Is it sometimes difficult getting your child to do what you want him or her todo? Do you often get exasperated over compliance? Did you wish you had some
magic wand to get your child to follow you? Here is an insightful article foryou – “How do I get my child to comply?”:How do I get my child to comply?
Well, the answer lies in this paradox:
If you want to lead the children, become a follower first!
Our son, Ian, was just five years old. It was his bedtime, and toys were allover the living room. “Ian,” I said, “you need to pick up all those toys before
you go to bed.” “Daddy,” he said, “I’m too tired to pick up my toys.” My immediate inclination was to force him to clean up the room. Instead, I wentinto the bedroom, laid down, and said, “Ian, come here. Let’s play HumptyDumpty.” He climbed up on my knees and I sang, “Humpty Dumpty sat … had a great fall.” And he fell. Ian laughed and said, “Let’s do it again.” After thethird “fall,” I said, “Okay, but first go pick up those toys.” Without thinking he ran into the living room and in two minutes finished what could have taken half an hour. Then back on my knees he repeated, “Daddy, let’s do it again.” “Ian, I thought you were too tired to pick up those toys.” He answered, “I was, daddy, but I just wanted to do this!”
We can finish any job when we have the“Want to!” Thank you Mr Slatter forsharing this lovely learning. With most children it’s a matter of timing. It’s
not that they don’t want to do it, its just that they want to do something elseRIGHT NOW. Impulsive as most children are, once the initial urge is over, once
the satisfaction is in, we can then get them to do anything (else).
The critical issue here is that werespect and accept their “current (excited)
state of mind“. Anything against this “desire” is going to meet with resistance.The big idea is to quickly diffuse this mental state and bring down the
excitement levels. Give them a taste of it. Preferably, share it with them:Lets say the child has to get ready to go out, but is delaying in moving away
from the TV. “Just one more minute mumma”, is the repeated request.Try this: “Ok dear, only one more minute. But I will watch with you”. Now,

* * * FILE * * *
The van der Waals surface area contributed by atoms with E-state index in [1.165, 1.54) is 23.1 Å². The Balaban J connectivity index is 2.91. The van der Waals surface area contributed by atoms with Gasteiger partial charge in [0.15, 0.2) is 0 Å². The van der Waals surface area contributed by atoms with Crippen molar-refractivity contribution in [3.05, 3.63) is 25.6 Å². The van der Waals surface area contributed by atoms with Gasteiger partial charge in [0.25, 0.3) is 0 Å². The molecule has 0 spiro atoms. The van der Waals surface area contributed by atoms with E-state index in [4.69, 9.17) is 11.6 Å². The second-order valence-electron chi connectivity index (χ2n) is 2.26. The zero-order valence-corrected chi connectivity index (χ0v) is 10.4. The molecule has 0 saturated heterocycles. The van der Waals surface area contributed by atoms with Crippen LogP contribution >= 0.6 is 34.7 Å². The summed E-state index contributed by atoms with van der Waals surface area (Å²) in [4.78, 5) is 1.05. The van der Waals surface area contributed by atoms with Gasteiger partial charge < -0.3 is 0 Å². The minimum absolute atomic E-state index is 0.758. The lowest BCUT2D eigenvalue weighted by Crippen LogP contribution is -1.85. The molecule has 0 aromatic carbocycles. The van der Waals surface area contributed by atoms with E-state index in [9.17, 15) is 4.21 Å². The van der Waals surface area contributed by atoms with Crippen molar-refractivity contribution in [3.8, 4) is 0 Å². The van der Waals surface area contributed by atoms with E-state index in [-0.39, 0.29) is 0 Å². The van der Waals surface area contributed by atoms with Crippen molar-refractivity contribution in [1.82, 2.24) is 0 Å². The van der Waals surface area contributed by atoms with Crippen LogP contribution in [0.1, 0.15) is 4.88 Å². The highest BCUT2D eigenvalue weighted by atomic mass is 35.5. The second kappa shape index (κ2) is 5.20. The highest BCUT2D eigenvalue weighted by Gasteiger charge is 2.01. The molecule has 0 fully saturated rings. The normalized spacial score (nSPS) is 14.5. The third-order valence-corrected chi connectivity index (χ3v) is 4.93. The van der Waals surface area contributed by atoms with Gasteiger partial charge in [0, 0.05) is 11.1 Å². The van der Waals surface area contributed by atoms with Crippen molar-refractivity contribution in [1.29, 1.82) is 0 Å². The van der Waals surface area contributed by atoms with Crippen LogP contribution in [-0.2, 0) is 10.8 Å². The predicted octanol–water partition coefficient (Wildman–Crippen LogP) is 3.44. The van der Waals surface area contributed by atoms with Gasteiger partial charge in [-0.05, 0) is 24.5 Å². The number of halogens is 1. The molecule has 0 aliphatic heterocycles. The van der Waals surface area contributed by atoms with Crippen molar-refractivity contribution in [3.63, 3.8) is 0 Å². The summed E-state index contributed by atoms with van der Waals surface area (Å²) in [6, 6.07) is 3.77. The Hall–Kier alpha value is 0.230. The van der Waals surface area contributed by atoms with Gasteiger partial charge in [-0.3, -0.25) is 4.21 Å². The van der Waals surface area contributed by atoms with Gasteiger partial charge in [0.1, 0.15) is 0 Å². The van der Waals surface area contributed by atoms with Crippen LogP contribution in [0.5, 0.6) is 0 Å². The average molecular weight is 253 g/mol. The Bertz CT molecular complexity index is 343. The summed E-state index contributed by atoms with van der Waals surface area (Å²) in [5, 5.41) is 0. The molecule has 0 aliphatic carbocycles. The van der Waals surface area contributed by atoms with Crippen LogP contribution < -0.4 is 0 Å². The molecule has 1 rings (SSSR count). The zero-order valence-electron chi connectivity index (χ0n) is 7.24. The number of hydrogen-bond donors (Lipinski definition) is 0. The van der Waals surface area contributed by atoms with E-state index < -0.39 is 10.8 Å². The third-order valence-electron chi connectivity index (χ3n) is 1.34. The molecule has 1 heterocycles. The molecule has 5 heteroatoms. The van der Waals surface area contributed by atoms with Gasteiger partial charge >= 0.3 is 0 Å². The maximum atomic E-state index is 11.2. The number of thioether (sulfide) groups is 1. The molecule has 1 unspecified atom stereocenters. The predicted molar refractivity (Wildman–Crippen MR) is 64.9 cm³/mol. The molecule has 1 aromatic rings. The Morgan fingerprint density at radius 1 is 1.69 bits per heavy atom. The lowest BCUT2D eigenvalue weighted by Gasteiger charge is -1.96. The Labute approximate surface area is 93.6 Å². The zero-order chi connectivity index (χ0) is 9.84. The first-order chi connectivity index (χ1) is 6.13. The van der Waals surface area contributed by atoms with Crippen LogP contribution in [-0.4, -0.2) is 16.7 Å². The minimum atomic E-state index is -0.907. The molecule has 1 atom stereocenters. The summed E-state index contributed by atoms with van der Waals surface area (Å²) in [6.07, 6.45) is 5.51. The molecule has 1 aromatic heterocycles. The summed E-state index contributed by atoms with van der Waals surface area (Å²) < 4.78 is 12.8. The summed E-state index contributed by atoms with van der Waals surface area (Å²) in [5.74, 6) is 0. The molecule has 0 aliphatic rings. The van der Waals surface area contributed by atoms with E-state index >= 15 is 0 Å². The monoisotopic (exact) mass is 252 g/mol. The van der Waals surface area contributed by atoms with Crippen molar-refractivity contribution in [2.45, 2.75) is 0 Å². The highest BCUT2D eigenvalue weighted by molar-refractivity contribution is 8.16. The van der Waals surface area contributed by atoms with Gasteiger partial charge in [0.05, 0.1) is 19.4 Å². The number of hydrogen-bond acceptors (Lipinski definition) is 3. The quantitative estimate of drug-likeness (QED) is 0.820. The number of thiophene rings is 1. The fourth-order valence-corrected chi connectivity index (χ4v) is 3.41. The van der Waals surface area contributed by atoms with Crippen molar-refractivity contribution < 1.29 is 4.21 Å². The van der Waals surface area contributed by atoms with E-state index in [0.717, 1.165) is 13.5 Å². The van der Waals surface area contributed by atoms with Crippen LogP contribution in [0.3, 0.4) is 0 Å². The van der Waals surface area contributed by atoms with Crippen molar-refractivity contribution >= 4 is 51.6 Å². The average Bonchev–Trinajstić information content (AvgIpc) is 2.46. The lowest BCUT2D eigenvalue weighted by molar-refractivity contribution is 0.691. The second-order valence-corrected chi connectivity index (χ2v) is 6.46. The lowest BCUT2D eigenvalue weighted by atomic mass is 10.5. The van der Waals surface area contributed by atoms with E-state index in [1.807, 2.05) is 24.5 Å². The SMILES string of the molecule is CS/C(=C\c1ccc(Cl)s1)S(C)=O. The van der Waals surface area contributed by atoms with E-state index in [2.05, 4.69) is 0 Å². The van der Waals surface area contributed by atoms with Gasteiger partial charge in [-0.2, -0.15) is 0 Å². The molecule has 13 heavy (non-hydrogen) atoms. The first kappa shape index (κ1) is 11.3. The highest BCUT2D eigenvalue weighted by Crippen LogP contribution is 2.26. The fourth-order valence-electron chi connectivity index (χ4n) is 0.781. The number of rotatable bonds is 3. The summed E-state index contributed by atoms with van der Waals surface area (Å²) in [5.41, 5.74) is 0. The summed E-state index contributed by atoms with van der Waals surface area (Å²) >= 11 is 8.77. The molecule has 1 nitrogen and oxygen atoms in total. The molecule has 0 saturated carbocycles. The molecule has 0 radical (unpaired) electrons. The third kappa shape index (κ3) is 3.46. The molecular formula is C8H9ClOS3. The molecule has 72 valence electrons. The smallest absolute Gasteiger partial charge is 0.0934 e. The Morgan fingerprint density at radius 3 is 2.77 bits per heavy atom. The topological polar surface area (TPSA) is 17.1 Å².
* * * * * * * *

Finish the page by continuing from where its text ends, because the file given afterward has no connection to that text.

become her: Watch the show with the same fascination. Lap up each frame. Say “wow” with her; giggle with her; frown with her. Enjoy the next minute exactly as she is doing. Do it sincerely. This isPACING.Its like first ‘matching our pace’ with theirs. Once we are in sync with them, its much easier for us to lead them to a different direction.
Mr. Slatter above did the critical PACING so effectively. That is the bigvictory. Consequently, it is remarkably easy to LEAD. Once we have paced the
child, she is far more open, far more ready, to do what we want her to do.Through understanding, empathy and sometimes intuition pace your child. This
investment will yield high results.
Let me end with a small note from great educationist ‘Peter Kline’ (from hisbook “The Everyday Genius”)
“The key to education is adapting teaching to the way we naturally learn.Derived from Latin ‘educere’, education means, “to lead out from”. The task,
then, is not to impose learning on the young, but to lead out from theirinfinitely resourceful minds those things that will best serve the emerging
creative personality.And what are they? Sensitive listening and interpretation will discover them.
Attend to your little one’s babblings, behavior and wonderment as you wouldwatch a spider weaving a web or an artist at the easel. Observe the emerging
design. Try to make out the image this newly forming mind is offering to showyou. Expect nothing – but await expectantly!”
By Ratnesh & Aditi Mathur